Do You Know the 3 Most Important Factors in B2B Marketing?

It has long been said, “In the real estate business the three most important factors when selling a property are location, location, and location.”

threeFor B2B marketers, the three most important factors are: repetition, repetition, and repetition.  Why?  Because repetition puts your products in front of prospective customers when their need arises and repetition reinforces perceptions about your products and company.  In other words, repetition gets attention, builds brands, and stimulates the reader; resulting in sales inquiries and valuable website traffic.


There is no magic pill when it comes to meeting the marketing challenge of repetition.  However, the closest thing is a well-executed product publicity campaign.  First, you have to really understand what publicity is.  It isn’t “free advertising,” as is often promoted by some in the advertising business. Publicity is news and information, or in today’s vernacular, “content.”  News has tremendous value.  In fact, the more newsworthy a media outlet, the greater it’s value.  “The Wall Street Journal” is a prime example. Check out their advertising rates and see for yourself.


So, the first thing that is necessary for creating a well-executed publicity campaign is to see it as making a contribution to the very reason why the media exists: to bring readers relevant, high-quality content, rather than seeing publicity as free advertising.  Develop press releases that help editors and Web hosts develop their content and editorial by illustrating how your products solve problems for their readers.  And if they “choose” to publish your contribution; everybody wins!


Why is product publicity so effective?  First, if an editor or Web host decides to publish news about your company, it is because they deem it newsworthy.  By definition, it will carry more credibility than an advertisement.  This helps establish and solidify your brand.  Just reflect on Apple’s introduction of the Mac, Ipod, and Iphone for validation of this idea.  The widespread exposure and repetition of the message in various media outlets not only reinforced the notion of Apple as an innovator, it also generated sales inquiries from potential customers and distributors.


I can hear it now; I’ve heard it before, “I’m not Steve Jobs and my products are not like his.”  Well, they don’t have to be.  If there is a need your product or service fills, there will be media outlets (websites, blogs, social media, and publications) interested in knowing about it.   As B2B marketers, we have no control over whether our prospective customers are “ready to make a change” and try our product or service.  They may be happy today with their current vendor, but tomorrow might bring a price increase, botched delivery, or some other opportunity may be created as a result of growth, a personnel change, or some other factor out of our control.  The real marketing challenge, therefore, is: to “be in front of that prospective customer” when such an opportunity arises and to do it in the most cost-effective way!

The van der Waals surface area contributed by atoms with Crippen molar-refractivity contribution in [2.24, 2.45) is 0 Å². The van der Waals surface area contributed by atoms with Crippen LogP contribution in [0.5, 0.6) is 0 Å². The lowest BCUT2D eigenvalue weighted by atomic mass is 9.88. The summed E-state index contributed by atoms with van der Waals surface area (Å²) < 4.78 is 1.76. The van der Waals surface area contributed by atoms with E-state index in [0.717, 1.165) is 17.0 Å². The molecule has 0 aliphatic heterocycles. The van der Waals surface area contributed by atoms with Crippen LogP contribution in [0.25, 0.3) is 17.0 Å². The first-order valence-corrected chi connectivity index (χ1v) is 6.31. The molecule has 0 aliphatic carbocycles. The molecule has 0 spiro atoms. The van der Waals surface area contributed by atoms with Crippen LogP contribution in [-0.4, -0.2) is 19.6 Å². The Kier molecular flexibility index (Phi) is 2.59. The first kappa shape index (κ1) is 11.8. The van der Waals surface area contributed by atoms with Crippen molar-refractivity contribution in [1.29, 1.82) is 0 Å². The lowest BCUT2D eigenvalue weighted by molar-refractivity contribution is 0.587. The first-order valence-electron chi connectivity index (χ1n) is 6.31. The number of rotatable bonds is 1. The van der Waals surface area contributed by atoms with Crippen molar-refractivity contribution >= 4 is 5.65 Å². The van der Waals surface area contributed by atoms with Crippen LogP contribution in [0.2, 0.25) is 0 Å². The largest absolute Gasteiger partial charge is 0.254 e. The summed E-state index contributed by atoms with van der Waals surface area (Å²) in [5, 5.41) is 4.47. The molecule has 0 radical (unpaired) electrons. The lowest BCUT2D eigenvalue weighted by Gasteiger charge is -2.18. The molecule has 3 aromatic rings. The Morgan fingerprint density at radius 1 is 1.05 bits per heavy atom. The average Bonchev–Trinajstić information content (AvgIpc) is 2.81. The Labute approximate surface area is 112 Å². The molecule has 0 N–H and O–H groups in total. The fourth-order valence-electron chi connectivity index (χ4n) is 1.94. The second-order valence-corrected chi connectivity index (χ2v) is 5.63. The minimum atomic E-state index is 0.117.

You want these prospective customers to call your company, visit your website, or to Google your product or company.  Widespread product publicity will accomplish these objectives more effectively than any other tool in your marketing toolbox.   Product publicity can also uncover new markets, drive traffic to your website, improve organic search results, and help determine the best media outlets for paid advertising programs.   And, if properly done, it will do it more cost-effectively than any other element of the marketing mix.


 © Steven M. Stroum   2009-2014


Steve Stroum

Steve Stroum

Steven M. Stroum, founder and president of Venmark International is a seasoned product publicist, marketer, entrepreneur, and innovator who has been featured in articles that have appeared in INC Magazine, Sales and Marketing Management Magazine, Industrial Marketing, OMNI Magazine, USA Today, The Christian Science Monitor, Boston Globe, Boston Herald, Middlesex News, and San Francisco Chronicle. He has also appeared on numerous radio and television programs, addressed many Rotary Clubs and other business and civic groups, and been guest lecturer at Boston College, Babson College, MIT, and his alma mater Northeastern University.

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